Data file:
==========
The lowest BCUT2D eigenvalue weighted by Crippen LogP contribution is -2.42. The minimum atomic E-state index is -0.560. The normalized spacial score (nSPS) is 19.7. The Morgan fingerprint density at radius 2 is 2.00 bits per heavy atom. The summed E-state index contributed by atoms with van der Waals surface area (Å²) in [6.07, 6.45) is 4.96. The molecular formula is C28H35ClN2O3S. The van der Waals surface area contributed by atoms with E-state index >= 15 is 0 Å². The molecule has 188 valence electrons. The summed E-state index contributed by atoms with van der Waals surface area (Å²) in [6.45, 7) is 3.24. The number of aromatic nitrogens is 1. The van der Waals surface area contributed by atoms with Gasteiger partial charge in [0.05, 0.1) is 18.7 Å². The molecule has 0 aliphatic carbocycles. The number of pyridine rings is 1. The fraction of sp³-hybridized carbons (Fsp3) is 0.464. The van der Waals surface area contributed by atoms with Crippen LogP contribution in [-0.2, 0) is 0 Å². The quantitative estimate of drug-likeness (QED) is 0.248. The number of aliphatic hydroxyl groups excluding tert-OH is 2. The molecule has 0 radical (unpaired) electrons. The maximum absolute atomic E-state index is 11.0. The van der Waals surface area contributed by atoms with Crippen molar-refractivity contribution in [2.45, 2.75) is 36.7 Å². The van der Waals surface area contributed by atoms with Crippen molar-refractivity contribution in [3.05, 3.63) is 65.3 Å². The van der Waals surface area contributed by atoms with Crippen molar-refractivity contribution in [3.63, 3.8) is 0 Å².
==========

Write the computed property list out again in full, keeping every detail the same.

The lowest BCUT2D eigenvalue weighted by Crippen LogP contribution is -2.42. The minimum atomic E-state index is -0.560. The normalized spacial score (nSPS) is 19.7. The Morgan fingerprint density at radius 2 is 2.00 bits per heavy atom. The summed E-state index contributed by atoms with van der Waals surface area (Å²) in [6.07, 6.45) is 4.96. The molecular formula is C28H35ClN2O3S. The van der Waals surface area contributed by atoms with E-state index >= 15 is 0 Å². The molecule has 188 valence electrons. The summed E-state index contributed by atoms with van der Waals surface area (Å²) in [6.45, 7) is 3.24. The number of aromatic nitrogens is 1. The van der Waals surface area contributed by atoms with Gasteiger partial charge in [0.05, 0.1) is 18.7 Å². The molecule has 0 aliphatic carbocycles. The number of pyridine rings is 1. The fraction of sp³-hybridized carbons (Fsp3) is 0.464. The van der Waals surface area contributed by atoms with Crippen LogP contribution in [-0.2, 0) is 0 Å². The quantitative estimate of drug-likeness (QED) is 0.248. The number of aliphatic hydroxyl groups excluding tert-OH is 2. The molecule has 0 radical (unpaired) electrons. The maximum absolute atomic E-state index is 11.0. The van der Waals surface area contributed by atoms with Crippen molar-refractivity contribution in [2.45, 2.75) is 36.7 Å². The van der Waals surface area contributed by atoms with Crippen molar-refractivity contribution in [3.05, 3.63) is 65.3 Å². The van der Waals surface area contributed by atoms with Crippen molar-refractivity contribution in [3.63, 3.8) is 0 Å².